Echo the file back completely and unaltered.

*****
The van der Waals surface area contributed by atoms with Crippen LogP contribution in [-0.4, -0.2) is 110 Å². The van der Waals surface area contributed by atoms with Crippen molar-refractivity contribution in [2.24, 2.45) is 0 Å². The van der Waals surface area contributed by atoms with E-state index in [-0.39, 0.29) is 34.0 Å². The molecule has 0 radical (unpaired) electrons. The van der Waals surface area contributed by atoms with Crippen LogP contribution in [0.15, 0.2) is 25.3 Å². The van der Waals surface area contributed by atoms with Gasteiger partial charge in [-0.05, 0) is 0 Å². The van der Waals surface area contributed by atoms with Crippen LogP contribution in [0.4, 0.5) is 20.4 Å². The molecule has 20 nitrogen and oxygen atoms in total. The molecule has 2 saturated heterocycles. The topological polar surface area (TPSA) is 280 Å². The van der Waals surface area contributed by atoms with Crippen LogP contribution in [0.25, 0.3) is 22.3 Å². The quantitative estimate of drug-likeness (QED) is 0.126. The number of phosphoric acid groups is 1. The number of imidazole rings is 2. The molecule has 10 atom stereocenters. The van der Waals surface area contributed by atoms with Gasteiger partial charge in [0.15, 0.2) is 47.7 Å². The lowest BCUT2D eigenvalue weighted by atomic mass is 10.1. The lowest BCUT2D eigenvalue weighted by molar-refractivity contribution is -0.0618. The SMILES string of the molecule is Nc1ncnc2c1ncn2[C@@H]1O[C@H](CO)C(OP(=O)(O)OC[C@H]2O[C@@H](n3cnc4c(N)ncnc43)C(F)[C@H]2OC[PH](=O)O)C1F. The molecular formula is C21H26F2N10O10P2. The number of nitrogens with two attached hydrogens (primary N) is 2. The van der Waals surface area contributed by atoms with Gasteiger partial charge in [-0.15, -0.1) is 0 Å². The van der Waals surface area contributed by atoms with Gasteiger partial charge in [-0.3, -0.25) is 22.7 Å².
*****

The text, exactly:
The van der Waals surface area contributed by atoms with Crippen LogP contribution in [-0.4, -0.2) is 110 Å². The van der Waals surface area contributed by atoms with Crippen molar-refractivity contribution in [2.24, 2.45) is 0 Å². The van der Waals surface area contributed by atoms with E-state index in [-0.39, 0.29) is 34.0 Å². The molecule has 0 radical (unpaired) electrons. The van der Waals surface area contributed by atoms with Crippen LogP contribution in [0.15, 0.2) is 25.3 Å². The van der Waals surface area contributed by atoms with Gasteiger partial charge in [-0.05, 0) is 0 Å². The van der Waals surface area contributed by atoms with Crippen LogP contribution in [0.4, 0.5) is 20.4 Å². The molecule has 20 nitrogen and oxygen atoms in total. The molecule has 2 saturated heterocycles. The topological polar surface area (TPSA) is 280 Å². The van der Waals surface area contributed by atoms with Crippen LogP contribution in [0.25, 0.3) is 22.3 Å². The quantitative estimate of drug-likeness (QED) is 0.126. The number of phosphoric acid groups is 1. The number of imidazole rings is 2. The molecule has 10 atom stereocenters. The van der Waals surface area contributed by atoms with Gasteiger partial charge in [0.15, 0.2) is 47.7 Å². The lowest BCUT2D eigenvalue weighted by atomic mass is 10.1. The lowest BCUT2D eigenvalue weighted by molar-refractivity contribution is -0.0618. The SMILES string of the molecule is Nc1ncnc2c1ncn2[C@@H]1O[C@H](CO)C(OP(=O)(O)OC[C@H]2O[C@@H](n3cnc4c(N)ncnc43)C(F)[C@H]2OC[PH](=O)O)C1F. The molecular formula is C21H26F2N10O10P2. The number of nitrogens with two attached hydrogens (primary N) is 2. The van der Waals surface area contributed by atoms with Gasteiger partial charge in [-0.15, -0.1) is 0 Å². The van der Waals surface area contributed by atoms with Gasteiger partial charge in [-0.3, -0.25) is 22.7 Å².